Work_Life_Balance

Oh, Yay, Flexible Jobs Actually Make Your Work-Life Balance Worse

Especially if you’re a man

Congratulations, cog! You’ve just been ostensibly gifted with every corporate minnow’s dream: You get to work from home and decide which hours you want to work and which hours you don’t. You’re your own boss now!

Lol, just kidding, everything is terrible, including this seemingly pleasant new development.

Now, before I destroy your dream of an ideal work-life balance bolstered by more flexible work hours, let’s take a moment to at least acknowledge some of the benefits of your newly appointed “privilege.” First and foremost, flexible job hours means flexibility to meet family needs, personal obligations and life responsibilities, according to TheBalanceCareers.com. “If you have a flexible schedule, you can go to a parent-teacher conference during the day, take a yoga class or be home when the washing machine repair person comes,” per their report.

That’s right, flexible job hours means more yoga! It also means spending less money on commuting as well as a general feeling of greater control over the hours of your life that you spend awake.

But here’s where that entire concept goes to shit: According to a new German study, the opposite is true. “A study of German workers has found that men, in particular, work longer hours when working flexibly,” reports WeForum.com. “Working from home, it turns out, is characterized by early starts and late finishes.”

According to Art Markman, a professor of psychology at the University of Texas and author of Bring Your Brain to Work, part of the reason why work flexibility is actually detrimental for work-life balance is because men tend to be achievement-oriented. “When people have a fixed set of work hours, then there’s a clear baseline expectation for work, and someone who wants to demonstrate that they’re going above and beyond will work a little extra,” says Markman. “But, when there are no fixed hours, then there isn’t a clear baseline. So, people will have to do something extraordinary to show a strong commitment. That leads to longer hours.”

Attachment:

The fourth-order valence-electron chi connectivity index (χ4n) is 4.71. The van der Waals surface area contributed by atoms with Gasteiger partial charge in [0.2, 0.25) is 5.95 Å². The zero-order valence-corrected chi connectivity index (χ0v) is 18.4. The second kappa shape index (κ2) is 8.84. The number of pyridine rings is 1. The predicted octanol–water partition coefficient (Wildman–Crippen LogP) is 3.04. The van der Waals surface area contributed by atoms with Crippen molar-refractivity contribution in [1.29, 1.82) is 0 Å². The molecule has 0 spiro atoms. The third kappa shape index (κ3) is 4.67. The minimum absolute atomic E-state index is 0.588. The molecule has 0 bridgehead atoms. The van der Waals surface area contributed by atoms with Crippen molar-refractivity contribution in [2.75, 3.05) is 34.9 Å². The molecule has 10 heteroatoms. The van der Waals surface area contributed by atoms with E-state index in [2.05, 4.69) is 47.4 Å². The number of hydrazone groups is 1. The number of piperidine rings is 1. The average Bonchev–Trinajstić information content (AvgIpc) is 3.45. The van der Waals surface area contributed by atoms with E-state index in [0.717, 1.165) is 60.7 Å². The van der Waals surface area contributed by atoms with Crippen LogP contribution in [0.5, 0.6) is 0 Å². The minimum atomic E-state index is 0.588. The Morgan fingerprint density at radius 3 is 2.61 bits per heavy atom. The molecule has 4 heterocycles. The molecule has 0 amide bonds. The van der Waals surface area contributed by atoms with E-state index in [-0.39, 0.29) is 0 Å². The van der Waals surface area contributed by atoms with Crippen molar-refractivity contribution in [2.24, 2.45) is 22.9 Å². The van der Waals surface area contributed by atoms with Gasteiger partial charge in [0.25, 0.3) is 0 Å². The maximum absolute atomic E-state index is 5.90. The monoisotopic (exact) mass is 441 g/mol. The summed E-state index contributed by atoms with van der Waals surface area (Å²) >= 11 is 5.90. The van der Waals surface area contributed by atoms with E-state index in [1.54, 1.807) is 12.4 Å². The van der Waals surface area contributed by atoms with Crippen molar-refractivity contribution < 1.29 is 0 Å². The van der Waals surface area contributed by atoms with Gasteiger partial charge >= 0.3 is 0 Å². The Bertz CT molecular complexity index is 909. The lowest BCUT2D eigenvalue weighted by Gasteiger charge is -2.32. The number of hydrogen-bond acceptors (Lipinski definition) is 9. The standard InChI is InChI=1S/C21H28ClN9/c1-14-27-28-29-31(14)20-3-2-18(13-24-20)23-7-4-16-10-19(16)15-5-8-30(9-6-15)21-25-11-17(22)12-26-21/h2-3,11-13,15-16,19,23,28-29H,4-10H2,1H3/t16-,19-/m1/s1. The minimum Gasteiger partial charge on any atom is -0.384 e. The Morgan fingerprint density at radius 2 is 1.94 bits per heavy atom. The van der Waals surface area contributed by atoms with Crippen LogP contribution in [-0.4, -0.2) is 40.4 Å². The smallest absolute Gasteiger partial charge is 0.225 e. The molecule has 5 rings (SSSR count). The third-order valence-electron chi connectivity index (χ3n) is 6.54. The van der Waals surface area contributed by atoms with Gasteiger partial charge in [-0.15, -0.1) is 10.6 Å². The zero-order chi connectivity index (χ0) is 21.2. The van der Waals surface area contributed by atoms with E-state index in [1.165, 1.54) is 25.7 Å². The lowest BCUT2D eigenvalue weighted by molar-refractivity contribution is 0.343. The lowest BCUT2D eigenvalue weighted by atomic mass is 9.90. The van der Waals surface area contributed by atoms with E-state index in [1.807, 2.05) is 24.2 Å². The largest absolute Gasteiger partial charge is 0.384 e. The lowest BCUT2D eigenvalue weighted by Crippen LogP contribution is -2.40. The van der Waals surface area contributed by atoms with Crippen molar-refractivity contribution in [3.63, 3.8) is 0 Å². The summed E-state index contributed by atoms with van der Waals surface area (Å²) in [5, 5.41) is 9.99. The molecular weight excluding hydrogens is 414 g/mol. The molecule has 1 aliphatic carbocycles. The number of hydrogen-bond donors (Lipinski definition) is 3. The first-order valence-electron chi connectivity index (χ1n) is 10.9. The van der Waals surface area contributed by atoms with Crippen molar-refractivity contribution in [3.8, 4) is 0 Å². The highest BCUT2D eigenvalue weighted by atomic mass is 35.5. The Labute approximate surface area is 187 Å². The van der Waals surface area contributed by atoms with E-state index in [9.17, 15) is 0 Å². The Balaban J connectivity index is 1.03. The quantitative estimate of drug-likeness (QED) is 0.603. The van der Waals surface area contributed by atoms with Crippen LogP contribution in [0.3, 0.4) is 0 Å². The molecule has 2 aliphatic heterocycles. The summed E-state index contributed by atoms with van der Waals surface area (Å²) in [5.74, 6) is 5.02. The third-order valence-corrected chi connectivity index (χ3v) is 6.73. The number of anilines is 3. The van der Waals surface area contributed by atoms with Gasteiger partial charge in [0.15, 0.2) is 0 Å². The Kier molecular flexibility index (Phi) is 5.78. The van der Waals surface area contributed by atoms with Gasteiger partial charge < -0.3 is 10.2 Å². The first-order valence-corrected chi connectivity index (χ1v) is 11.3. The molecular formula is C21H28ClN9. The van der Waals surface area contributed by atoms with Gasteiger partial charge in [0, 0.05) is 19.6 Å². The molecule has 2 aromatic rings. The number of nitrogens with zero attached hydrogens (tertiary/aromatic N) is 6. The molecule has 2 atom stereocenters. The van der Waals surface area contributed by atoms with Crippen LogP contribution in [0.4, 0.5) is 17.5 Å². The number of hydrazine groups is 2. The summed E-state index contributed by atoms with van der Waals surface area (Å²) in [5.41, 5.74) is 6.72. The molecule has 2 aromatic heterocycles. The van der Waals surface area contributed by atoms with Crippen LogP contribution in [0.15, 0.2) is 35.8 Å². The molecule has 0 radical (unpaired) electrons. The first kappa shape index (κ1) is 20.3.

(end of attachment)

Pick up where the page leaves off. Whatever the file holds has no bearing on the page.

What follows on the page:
Additionally, the study found that men and women use flexible working hours differently. While men tended to work four hours of unpaid overtime work when working flexibly, women tended to do one hour of overtime a week. So basically, flexible work hours not only means you’re working more hours, it’s also further reenforcing uneven childcare duties. “‘Work flexibility helps make job and family more compatible, but it can simultaneously cement the classic role divisions between men and women, or even make them stronger,’ said the study’s author Yvonne Lott, of the Foundation’s Institute of Economic and Social Research,” reports WeForum.

Markman suggests that this gender disparity is a result of something he refers to as “opportunistic planning.” Essentially, when you have an active goal and you notice something related to that goal, it triggers an action related to fulfill said goal. “In this culture, women often take on more child care responsibility than men,” he says. “So, women have goals related to child care that are active all the time. As a result, they will be reminded of those goals more frequently when working from home, and so they will then put in hours on child care. Men will not generally be triggered in this way, and so they will put in fewer hours.”

But of course, Markman notes that this disparity exists mainly because of differing societal focuses amongst men and women in the general population. “Men are more focused on achievement than women, on average,” he says. “Women are more focused on family than men, on average.”

All of which raises the question: If flexible policies like working from home, or deciding which hours you want to work, are often working in the employers’ favor, why are so many employees eager to be rewarded with the flexible work experience?

“As a society, we value flexibility,” says Markman. “However, habits develop quickly that can lead to behaviors (like working too much) that are bad in the long-term. Structures like a work day or enforced vacation time actually help people to break out of those routines.”

That’s right, cog, you read that correctly: Structured work hours are actually the key, not the kryptonite, to living with a little less routine.